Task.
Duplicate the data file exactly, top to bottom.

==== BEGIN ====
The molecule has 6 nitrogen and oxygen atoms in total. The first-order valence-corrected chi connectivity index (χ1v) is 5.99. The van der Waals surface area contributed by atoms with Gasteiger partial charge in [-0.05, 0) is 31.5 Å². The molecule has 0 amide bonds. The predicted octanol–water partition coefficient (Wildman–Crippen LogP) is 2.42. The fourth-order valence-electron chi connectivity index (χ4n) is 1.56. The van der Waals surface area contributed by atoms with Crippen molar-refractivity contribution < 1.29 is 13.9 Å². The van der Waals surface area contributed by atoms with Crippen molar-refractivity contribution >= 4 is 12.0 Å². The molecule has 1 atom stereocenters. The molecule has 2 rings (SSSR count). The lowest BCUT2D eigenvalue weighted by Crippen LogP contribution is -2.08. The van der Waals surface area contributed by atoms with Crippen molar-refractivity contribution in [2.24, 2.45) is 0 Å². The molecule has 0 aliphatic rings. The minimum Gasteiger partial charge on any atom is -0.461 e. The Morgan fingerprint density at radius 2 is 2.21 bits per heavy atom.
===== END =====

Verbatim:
The molecule has 6 nitrogen and oxygen atoms in total. The first-order valence-corrected chi connectivity index (χ1v) is 5.99. The van der Waals surface area contributed by atoms with Gasteiger partial charge in [-0.05, 0) is 31.5 Å². The molecule has 0 amide bonds. The predicted octanol–water partition coefficient (Wildman–Crippen LogP) is 2.42. The fourth-order valence-electron chi connectivity index (χ4n) is 1.56. The van der Waals surface area contributed by atoms with Crippen molar-refractivity contribution < 1.29 is 13.9 Å². The van der Waals surface area contributed by atoms with Crippen molar-refractivity contribution >= 4 is 12.0 Å². The molecule has 1 atom stereocenters. The molecule has 2 rings (SSSR count). The lowest BCUT2D eigenvalue weighted by Crippen LogP contribution is -2.08. The van der Waals surface area contributed by atoms with Crippen molar-refractivity contribution in [2.24, 2.45) is 0 Å². The molecule has 0 aliphatic rings. The minimum Gasteiger partial charge on any atom is -0.461 e. The Morgan fingerprint density at radius 2 is 2.21 bits per heavy atom.